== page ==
“Coral reefs teem with life, covering less than one percent of the ocean floor, but supporting about 25 percent of all marine creatures,” according to National Geographic. These ecosystems are similar to underwater tropical forests, in terms of their significance to global biodiversity. How can we protect this valuable resource? Take a listen!
According to the textbook, An Introduction to Marine Ecology, “A typical coral colony forms several thousand larvae per year to overcome the odds against formation of a new colony.” The larvae have to act quickly to find a safe place to land and establish a colony or they will die.
Recently, Dutch scientists discovered that, like baby reef fish, coral larvae use sound as a cue to find those safe places.
According to their abstract in PLoS One:
Free-swimming larvae of tropical corals go through a critical life-phase when they return from the open ocean to select a suitable settlement substrate…. Here, we show that coral larvae respond to acoustic cues that may facilitate detection of habitat from large distances and from upcurrent of preferred settlement locations.
The team designed a “choice chamber” (a device that offers small test subjects two or more contrasting conditions and allows them to move freely towards the one they prefer), put coral larvae into it and played them recordings of a coral reef. The results clearly showed that the flea-sized larvae were strongly attracted to the noise. This presumably influenced what they then perceived as a suitable habitat within the chamber.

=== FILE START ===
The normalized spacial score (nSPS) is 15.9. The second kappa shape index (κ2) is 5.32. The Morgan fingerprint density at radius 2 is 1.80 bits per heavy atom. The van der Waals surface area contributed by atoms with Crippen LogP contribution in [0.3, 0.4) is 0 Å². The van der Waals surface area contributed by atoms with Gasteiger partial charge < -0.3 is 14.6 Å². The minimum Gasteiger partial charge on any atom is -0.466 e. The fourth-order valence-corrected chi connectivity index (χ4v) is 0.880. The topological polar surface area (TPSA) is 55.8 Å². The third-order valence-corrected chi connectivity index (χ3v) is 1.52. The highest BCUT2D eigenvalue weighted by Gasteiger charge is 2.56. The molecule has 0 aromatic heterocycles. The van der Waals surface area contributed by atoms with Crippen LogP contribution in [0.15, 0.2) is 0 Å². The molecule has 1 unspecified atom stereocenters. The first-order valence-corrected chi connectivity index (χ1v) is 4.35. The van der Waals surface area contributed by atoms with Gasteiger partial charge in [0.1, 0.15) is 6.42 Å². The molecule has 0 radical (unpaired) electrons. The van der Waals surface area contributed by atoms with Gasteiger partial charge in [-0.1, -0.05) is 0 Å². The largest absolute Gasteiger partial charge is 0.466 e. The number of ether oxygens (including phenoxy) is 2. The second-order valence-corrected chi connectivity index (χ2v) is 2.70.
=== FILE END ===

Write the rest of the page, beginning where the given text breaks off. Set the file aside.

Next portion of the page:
How these creatures detect sound is unknown, but Dr. Steve Simpson, one of the authors of the study, offers, "At close range sound stirs up water molecules, and this could waggle tiny hair cells on the surface of the larvae, providing vital directional information for baby corals."
Understanding how these vulnerable animals complete their lifecycle is essential to ensure appropriate management. Coral reefs around the world are already under threat from various conditions like global warming and ocean acidification. Now you can add noise pollution to the list.
Dr. Simpson states that, “Anthropogenic noise has increased dramatically in recent years, with small boats, shipping, drilling, pile driving and seismic testing now sometimes drowning out the natural sounds of fish and snapping shrimps.”
With this study (and according to it), “The alleviation of noise pollution in the marine environment may gain further urgency.” Here’s hoping we listen up…